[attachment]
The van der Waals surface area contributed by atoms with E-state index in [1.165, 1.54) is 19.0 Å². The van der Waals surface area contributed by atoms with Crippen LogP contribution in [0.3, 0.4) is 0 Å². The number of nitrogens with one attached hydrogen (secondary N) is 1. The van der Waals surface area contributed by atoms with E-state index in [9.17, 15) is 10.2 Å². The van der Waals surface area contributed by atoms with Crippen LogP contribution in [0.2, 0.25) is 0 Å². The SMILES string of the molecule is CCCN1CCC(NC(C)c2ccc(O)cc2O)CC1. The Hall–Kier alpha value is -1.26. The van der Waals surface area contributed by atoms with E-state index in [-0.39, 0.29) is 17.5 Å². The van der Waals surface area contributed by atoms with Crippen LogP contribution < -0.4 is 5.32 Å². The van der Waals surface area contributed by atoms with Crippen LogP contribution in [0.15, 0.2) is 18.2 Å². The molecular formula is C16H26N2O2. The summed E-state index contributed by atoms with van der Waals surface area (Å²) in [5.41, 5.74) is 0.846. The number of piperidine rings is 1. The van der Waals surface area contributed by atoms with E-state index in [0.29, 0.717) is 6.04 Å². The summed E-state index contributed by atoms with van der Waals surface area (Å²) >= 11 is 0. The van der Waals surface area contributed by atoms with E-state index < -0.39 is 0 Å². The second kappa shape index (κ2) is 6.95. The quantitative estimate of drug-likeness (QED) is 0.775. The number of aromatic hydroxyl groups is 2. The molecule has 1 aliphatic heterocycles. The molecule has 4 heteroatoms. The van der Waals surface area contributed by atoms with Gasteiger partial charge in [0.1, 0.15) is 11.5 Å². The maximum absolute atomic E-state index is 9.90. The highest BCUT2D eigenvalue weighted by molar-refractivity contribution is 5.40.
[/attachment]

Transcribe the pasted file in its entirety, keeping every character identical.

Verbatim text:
The van der Waals surface area contributed by atoms with E-state index in [1.165, 1.54) is 19.0 Å². The van der Waals surface area contributed by atoms with Crippen LogP contribution in [0.3, 0.4) is 0 Å². The number of nitrogens with one attached hydrogen (secondary N) is 1. The van der Waals surface area contributed by atoms with E-state index in [9.17, 15) is 10.2 Å². The van der Waals surface area contributed by atoms with Crippen LogP contribution in [0.2, 0.25) is 0 Å². The SMILES string of the molecule is CCCN1CCC(NC(C)c2ccc(O)cc2O)CC1. The Hall–Kier alpha value is -1.26. The van der Waals surface area contributed by atoms with E-state index in [-0.39, 0.29) is 17.5 Å². The van der Waals surface area contributed by atoms with Crippen LogP contribution < -0.4 is 5.32 Å². The van der Waals surface area contributed by atoms with Crippen LogP contribution in [0.15, 0.2) is 18.2 Å². The molecular formula is C16H26N2O2. The summed E-state index contributed by atoms with van der Waals surface area (Å²) in [5.41, 5.74) is 0.846. The number of piperidine rings is 1. The van der Waals surface area contributed by atoms with E-state index in [0.29, 0.717) is 6.04 Å². The summed E-state index contributed by atoms with van der Waals surface area (Å²) >= 11 is 0. The van der Waals surface area contributed by atoms with E-state index < -0.39 is 0 Å². The second kappa shape index (κ2) is 6.95. The quantitative estimate of drug-likeness (QED) is 0.775. The number of aromatic hydroxyl groups is 2. The molecule has 1 aliphatic heterocycles. The molecule has 4 heteroatoms. The van der Waals surface area contributed by atoms with Gasteiger partial charge in [0.1, 0.15) is 11.5 Å². The maximum absolute atomic E-state index is 9.90. The highest BCUT2D eigenvalue weighted by molar-refractivity contribution is 5.40.